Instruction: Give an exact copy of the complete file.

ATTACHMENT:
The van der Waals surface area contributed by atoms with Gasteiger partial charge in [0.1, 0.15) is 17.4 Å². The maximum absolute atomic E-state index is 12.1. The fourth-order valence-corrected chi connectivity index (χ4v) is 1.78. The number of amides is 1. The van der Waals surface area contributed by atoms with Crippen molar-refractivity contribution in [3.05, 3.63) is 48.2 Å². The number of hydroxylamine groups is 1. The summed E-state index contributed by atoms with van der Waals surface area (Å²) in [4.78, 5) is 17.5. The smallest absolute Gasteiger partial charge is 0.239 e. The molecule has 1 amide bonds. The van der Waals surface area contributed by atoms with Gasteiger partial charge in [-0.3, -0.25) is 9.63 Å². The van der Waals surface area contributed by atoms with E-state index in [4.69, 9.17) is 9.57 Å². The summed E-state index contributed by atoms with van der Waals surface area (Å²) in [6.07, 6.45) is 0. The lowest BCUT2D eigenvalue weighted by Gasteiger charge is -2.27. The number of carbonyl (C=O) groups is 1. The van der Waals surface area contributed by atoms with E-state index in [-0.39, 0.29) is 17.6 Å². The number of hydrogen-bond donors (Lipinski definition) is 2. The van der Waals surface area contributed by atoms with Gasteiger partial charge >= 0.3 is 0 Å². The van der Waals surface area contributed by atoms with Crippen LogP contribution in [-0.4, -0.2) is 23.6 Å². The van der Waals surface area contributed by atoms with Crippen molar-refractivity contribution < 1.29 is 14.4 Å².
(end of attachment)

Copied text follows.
The van der Waals surface area contributed by atoms with Gasteiger partial charge in [0.1, 0.15) is 17.4 Å². The maximum absolute atomic E-state index is 12.1. The fourth-order valence-corrected chi connectivity index (χ4v) is 1.78. The number of amides is 1. The van der Waals surface area contributed by atoms with Crippen molar-refractivity contribution in [3.05, 3.63) is 48.2 Å². The number of hydroxylamine groups is 1. The summed E-state index contributed by atoms with van der Waals surface area (Å²) in [4.78, 5) is 17.5. The smallest absolute Gasteiger partial charge is 0.239 e. The molecule has 1 amide bonds. The van der Waals surface area contributed by atoms with Gasteiger partial charge in [-0.3, -0.25) is 9.63 Å². The van der Waals surface area contributed by atoms with E-state index in [4.69, 9.17) is 9.57 Å². The summed E-state index contributed by atoms with van der Waals surface area (Å²) in [6.07, 6.45) is 0. The lowest BCUT2D eigenvalue weighted by Gasteiger charge is -2.27. The number of carbonyl (C=O) groups is 1. The van der Waals surface area contributed by atoms with E-state index in [-0.39, 0.29) is 17.6 Å². The number of hydrogen-bond donors (Lipinski definition) is 2. The van der Waals surface area contributed by atoms with Gasteiger partial charge >= 0.3 is 0 Å². The van der Waals surface area contributed by atoms with Crippen LogP contribution in [-0.4, -0.2) is 23.6 Å². The van der Waals surface area contributed by atoms with Crippen molar-refractivity contribution < 1.29 is 14.4 Å².